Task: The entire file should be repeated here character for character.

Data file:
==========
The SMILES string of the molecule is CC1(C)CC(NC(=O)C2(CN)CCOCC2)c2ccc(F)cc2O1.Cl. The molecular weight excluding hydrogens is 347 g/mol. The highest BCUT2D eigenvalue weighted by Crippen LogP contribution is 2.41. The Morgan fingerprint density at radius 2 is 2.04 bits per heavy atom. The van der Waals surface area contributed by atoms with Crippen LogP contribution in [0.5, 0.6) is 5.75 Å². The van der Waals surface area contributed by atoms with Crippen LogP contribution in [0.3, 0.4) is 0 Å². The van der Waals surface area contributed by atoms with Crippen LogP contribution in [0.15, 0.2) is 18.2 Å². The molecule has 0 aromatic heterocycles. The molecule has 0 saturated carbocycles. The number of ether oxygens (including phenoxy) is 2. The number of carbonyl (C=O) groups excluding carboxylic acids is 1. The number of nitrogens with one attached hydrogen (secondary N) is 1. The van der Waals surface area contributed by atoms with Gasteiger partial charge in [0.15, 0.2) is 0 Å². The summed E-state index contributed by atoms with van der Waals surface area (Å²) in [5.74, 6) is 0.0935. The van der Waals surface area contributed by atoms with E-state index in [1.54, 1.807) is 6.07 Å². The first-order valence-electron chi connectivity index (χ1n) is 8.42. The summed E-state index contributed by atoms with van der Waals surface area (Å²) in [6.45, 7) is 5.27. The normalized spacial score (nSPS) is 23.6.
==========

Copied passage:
The SMILES string of the molecule is CC1(C)CC(NC(=O)C2(CN)CCOCC2)c2ccc(F)cc2O1.Cl. The molecular weight excluding hydrogens is 347 g/mol. The highest BCUT2D eigenvalue weighted by Crippen LogP contribution is 2.41. The Morgan fingerprint density at radius 2 is 2.04 bits per heavy atom. The van der Waals surface area contributed by atoms with Crippen LogP contribution in [0.5, 0.6) is 5.75 Å². The van der Waals surface area contributed by atoms with Crippen LogP contribution in [0.3, 0.4) is 0 Å². The van der Waals surface area contributed by atoms with Crippen LogP contribution in [0.15, 0.2) is 18.2 Å². The molecule has 0 aromatic heterocycles. The molecule has 0 saturated carbocycles. The number of ether oxygens (including phenoxy) is 2. The number of carbonyl (C=O) groups excluding carboxylic acids is 1. The number of nitrogens with one attached hydrogen (secondary N) is 1. The van der Waals surface area contributed by atoms with Gasteiger partial charge in [0.15, 0.2) is 0 Å². The summed E-state index contributed by atoms with van der Waals surface area (Å²) in [5.74, 6) is 0.0935. The van der Waals surface area contributed by atoms with E-state index in [1.54, 1.807) is 6.07 Å². The first-order valence-electron chi connectivity index (χ1n) is 8.42. The summed E-state index contributed by atoms with van der Waals surface area (Å²) in [6.45, 7) is 5.27. The normalized spacial score (nSPS) is 23.6.